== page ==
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In our Migration Patterns dataset we combine both USPS data and GPS location data with our proprietary algorithms consisting of several elements which we describe here.

There are six steps in our pipeline:

MP Pipeline

  • Step 1: We ingest near real-time data about change-of-address (on the ZIP-code level) from the US Postal Service.
  • Step 2: To achieve high accuracy when deriving migration estimates on a set of selected geographies, we first interpolate the raw data to H3 hexagons before we aggregate up.
  • Step 3: In this step, we compute inflows, outflows and net flows on a selected set of geometries (ZIP areas, counties, CBSAs, states).
  • Step 4: To build the graph of typical migration flows, we use historical GPS data to train a model that estimates the probabilities of moves between all origin-destination pairs.
  • Step 5: By combining the probabilities of origin-destination flows (step 4) and observed inflows (step 3), we compute the number of people migrating between all origin-destination pairs.
  • Step 6: We enrich Migration Patterns with additional context that:
    1) quantifies the demographic shifts;
    2) provides useful information about the locations.

Combining USPS data with GPS location data

In our model, Area Migration (Step 1 to Step 3) is based on USPS data, one of the most reliable sources of information about a person moving from one address to another in the US. Eg. 500 people moved into Palm Beach County, Florida and 300 moved out.

Area Migration Pipeline

Origin-Destination and additional context like demographics (Step 4 to Step 6) are based on GPS location data. This allows us to provide insights like 250 people moved from Orange County, California to Palm Beach County, Florida.

OD Pipeline

To understand the origin and destination of moves, we use our proprietary home assignment algorithm and historical data in a machine learning model.

Home Assignment Algorithm

On a weekly basis, for each device, we aggregate time spent in a given Uber H3 hexagon. Then, looking back over an eight-week observation window, we estimate which hexagon most likely contains the home of the device based on several criteria that are evaluated during this observation period. Home Change

Our historical GPS data (years and terabytes), together with the home assignments, contains information about home moves that we use to train a robust ML model to estimate the flow probabilities between all origins and destinations of moves.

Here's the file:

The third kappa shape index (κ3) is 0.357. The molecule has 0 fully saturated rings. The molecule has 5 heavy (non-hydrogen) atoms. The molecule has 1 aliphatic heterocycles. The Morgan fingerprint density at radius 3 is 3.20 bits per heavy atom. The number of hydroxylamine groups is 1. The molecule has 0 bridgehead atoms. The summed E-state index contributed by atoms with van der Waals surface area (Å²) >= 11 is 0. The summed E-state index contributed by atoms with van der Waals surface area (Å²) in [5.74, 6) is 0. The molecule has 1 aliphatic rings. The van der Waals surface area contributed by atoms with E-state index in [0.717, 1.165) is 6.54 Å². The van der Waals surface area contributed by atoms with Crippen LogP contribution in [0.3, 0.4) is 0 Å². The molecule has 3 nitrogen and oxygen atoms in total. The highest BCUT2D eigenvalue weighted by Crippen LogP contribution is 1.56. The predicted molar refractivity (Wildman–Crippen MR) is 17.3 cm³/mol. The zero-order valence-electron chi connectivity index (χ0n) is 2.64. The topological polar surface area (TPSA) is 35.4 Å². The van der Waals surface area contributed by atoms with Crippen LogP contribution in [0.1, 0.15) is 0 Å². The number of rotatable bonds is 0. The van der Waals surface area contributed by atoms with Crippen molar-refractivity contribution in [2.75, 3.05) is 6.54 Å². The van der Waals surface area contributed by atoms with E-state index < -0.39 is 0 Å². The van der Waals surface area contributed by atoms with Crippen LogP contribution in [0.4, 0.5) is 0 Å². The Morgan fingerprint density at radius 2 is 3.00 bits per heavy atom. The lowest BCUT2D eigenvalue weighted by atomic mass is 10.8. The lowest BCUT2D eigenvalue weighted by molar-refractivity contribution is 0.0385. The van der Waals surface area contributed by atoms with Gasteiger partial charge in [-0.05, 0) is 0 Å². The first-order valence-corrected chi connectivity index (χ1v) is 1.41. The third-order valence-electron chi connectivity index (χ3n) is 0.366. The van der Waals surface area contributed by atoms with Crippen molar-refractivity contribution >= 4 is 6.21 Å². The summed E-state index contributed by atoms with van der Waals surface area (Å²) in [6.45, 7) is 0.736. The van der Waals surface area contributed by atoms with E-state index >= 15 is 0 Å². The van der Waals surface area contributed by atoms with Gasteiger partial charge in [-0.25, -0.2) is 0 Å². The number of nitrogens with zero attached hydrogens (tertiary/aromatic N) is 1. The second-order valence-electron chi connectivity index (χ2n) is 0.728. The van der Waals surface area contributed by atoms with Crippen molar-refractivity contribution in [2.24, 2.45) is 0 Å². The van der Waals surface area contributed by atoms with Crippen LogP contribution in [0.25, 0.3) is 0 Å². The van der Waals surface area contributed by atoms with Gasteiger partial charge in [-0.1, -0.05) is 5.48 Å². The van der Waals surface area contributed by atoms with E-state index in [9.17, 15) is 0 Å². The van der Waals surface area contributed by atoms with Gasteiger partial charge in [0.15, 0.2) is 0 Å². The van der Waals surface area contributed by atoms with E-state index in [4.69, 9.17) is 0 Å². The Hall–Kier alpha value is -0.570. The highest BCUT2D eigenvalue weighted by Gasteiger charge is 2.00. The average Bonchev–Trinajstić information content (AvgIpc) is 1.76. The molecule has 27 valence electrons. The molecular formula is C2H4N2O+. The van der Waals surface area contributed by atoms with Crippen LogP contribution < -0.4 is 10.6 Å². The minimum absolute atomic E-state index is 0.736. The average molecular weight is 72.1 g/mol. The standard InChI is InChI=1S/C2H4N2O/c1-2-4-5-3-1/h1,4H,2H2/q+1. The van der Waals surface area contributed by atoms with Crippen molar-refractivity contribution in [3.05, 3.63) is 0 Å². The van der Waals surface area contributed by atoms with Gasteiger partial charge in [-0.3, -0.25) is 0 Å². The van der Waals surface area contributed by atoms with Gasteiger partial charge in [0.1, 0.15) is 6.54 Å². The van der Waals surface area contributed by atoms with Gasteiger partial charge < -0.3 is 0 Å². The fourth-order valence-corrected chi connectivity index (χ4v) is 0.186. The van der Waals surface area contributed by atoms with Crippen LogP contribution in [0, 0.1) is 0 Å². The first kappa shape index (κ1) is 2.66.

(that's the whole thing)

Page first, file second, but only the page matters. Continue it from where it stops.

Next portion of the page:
Assigning demographics to moves

We use US Census ACS data to understand the makeup of different neighborhoods including the age and income profiles. All the moves from specific origins are tagged with these demographics and the median income and age of moves are added to the Area Migration table.

Mapping between geographics

Not all geographic boundary systems are compatible with each other. Our interpolation system based on H3 hexagons helps us to transform between geometries without loss of precision.

Compatible Geographical Hierarchies
Some geographies, such as the geographic units used by the US Census Bureau, are very easy to work with due to their standardized format, and can be easily aggregated from more granular to less granular: Tract < County < MSA < State.

Incompatible Geographical Hierarchies
Other geographies, such as ZIP code areas, are not compatible with the Census-defined areas. Their purpose and design criteria were different. As a result, ZIP code boundaries can often cross over city, county, and even state lines, and may not align with Census geography boundaries. This makes it difficult to use, for instance, ZIP-level migration data and use it as a base for calculation of migration on a county level.

How we solve for this:
We leverage a hexagonal grid to build our migration patterns and then aggregate up to various spatial dimensions: State, CBSA, County, Tract and ZIP Code. We account for various population density by weighting individual hexgons based on their population. We use data from WorldPop 100m Population Grid (Bondarenko et al.).

Incompatible geographies
We wish to calculate the unknown value for Geo C based on known values for Geo A and Geo B.

Mapping Geographies 1

Step 1. Introduction of hexagonal grid
We divide the space of interest into a uniform grid of H3 hexagons. Mapping Geographies 2

Step 2. Interpolation
We map the known values of Geo A and Geo B to each unit of the underlying hex grid. Mapping Geographies 3

Step 3. Aggregation
Once we know the value that is assigned to each hexagon, calculating the final value for Geo C is a matter of aggregating values that are associated with this geometry.

Mapping Geographies 4